The Five Stages of Urban Guerrilla Warfare

Challenge of the 1970s

by Brian Michael Jenkins

Download

Download Free Electronic Document

FormatFile SizeNotes
PDF file 0.9 MB

Use Adobe Acrobat Reader version 7.0 or higher for the best experience.

Purchase

Purchase Print Copy

 FormatList Price Price
Add to Cart Paperback18 pages $20.00 $16.00 20% Web Discount

Abstract

Guerrilla strategy began in the country, but has moved to the city. To a degree, the urbanization of guerrilla warfare signals its failure in the countryside. Military operations by local governments have succeeded in containing guerrillas to remote areas, while civic action programs have undercut some of their rural support. This has been matched by increasing guerrilla activity in the cities. Unable to find a tested guide to urban guerrilla success, the author has constructed a five-stage strategy by which, theoretically, urban guerrillas might succeed in taking over a city. Two major constraints face urban guerrillas: difficulties in moving insurgency into the city, and limits on the kinds of activities possible there. Further, the urban environment may pose new dangers for them, such as proximity of elite army units, efficiency of secret police, and competition with other urban groups for popular support.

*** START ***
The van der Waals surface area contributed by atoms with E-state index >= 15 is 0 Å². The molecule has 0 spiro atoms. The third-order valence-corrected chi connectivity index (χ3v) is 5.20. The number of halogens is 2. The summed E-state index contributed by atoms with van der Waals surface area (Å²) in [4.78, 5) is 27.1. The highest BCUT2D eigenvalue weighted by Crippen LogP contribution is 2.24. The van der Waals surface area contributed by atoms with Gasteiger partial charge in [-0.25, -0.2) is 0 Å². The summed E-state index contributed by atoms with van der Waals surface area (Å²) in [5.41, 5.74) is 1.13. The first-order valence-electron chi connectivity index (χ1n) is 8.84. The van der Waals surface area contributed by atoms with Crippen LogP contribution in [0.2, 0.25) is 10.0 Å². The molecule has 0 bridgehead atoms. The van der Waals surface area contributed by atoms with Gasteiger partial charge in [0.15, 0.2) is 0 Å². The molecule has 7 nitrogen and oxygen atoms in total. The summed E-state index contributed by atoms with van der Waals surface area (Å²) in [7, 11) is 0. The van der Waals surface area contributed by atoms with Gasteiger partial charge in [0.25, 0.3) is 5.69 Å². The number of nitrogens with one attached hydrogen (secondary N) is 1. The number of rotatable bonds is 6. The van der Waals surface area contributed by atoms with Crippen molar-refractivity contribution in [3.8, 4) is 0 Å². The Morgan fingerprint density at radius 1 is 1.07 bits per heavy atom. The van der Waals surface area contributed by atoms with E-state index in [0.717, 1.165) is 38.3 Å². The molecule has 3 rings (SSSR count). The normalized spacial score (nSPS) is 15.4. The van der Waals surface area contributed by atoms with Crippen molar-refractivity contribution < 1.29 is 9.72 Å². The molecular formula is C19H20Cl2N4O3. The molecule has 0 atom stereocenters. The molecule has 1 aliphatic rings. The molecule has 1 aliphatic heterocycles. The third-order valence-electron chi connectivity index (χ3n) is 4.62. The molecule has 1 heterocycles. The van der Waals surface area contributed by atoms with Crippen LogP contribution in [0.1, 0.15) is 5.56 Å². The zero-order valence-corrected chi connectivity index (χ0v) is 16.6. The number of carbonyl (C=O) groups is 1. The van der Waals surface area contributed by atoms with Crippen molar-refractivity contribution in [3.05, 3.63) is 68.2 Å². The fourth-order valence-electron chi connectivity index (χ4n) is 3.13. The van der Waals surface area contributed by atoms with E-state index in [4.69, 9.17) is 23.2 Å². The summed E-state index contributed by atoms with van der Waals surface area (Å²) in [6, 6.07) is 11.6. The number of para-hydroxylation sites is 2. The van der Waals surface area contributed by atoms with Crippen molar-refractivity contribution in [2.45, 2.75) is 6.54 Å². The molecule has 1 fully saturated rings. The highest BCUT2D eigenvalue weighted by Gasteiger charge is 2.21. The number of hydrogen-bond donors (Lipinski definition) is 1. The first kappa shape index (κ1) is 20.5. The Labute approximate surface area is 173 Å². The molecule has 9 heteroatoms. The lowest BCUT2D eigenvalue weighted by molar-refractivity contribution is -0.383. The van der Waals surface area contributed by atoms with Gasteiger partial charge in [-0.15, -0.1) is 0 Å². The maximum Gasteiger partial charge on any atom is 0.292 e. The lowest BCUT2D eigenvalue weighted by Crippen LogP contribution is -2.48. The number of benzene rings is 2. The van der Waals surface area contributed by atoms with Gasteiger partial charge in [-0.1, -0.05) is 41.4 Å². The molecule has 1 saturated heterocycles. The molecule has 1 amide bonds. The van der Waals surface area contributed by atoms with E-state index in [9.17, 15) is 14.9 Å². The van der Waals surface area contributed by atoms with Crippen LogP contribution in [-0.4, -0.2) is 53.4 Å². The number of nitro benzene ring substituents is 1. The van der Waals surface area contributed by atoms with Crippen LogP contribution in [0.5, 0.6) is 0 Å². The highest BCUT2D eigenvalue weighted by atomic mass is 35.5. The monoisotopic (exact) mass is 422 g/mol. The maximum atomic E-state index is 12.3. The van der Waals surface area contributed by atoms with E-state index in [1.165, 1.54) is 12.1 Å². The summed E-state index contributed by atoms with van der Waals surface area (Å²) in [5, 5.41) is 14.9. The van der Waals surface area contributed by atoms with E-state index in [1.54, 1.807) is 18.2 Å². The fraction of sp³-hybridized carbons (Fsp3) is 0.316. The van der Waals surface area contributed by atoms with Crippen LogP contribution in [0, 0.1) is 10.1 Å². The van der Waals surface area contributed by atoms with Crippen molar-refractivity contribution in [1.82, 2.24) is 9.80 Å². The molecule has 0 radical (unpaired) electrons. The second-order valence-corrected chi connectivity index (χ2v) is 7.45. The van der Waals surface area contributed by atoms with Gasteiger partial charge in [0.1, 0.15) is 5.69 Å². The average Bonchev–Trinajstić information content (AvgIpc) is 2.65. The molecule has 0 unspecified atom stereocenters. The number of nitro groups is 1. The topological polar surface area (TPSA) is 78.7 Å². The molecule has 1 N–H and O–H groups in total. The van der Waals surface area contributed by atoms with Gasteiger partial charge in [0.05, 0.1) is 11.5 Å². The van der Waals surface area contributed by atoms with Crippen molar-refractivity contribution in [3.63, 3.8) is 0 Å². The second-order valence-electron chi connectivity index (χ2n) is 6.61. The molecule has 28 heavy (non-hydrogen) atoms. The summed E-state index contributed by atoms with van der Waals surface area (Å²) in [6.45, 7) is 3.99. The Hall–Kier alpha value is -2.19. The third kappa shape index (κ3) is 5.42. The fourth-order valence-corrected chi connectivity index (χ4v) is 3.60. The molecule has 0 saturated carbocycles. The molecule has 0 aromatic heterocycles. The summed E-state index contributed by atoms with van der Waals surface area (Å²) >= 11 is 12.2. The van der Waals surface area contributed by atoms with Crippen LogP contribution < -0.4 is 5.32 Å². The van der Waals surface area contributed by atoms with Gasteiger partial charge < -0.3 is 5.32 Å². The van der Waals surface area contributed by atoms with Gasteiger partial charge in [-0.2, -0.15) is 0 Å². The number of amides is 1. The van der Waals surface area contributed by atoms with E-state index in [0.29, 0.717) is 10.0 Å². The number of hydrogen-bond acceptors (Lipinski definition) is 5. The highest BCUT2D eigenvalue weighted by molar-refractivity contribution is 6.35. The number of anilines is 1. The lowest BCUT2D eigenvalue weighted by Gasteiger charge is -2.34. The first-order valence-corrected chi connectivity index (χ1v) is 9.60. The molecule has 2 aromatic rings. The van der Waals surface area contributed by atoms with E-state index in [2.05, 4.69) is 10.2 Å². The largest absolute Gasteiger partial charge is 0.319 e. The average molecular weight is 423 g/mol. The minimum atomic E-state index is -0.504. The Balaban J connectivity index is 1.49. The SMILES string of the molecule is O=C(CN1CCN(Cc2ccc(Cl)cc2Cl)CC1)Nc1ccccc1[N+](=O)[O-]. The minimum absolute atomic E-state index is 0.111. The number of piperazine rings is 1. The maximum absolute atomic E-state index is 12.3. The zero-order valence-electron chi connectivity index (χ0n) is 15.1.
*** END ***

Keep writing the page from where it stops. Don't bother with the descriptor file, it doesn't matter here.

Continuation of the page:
This report is part of the RAND Corporation paper series. The paper was a product of the RAND Corporation from 1948 to 2003 that captured speeches, memorials, and derivative research, usually prepared on authors' own time and meant to be the scholarly or scientific contribution of individual authors to their professional fields. Papers were less formal than reports and did not require rigorous peer review.

Permission is given to duplicate this electronic document for personal use only, as long as it is unaltered and complete. Copies may not be duplicated for commercial purposes. Unauthorized posting of RAND PDFs to a non-RAND Web site is prohibited. RAND PDFs are protected under copyright law. For information on reprint and linking permissions, please visit the RAND Permissions page.

The RAND Corporation is a nonprofit institution that helps improve policy and decisionmaking through research and analysis. RAND's publications do not necessarily reflect the opinions of its research clients and sponsors.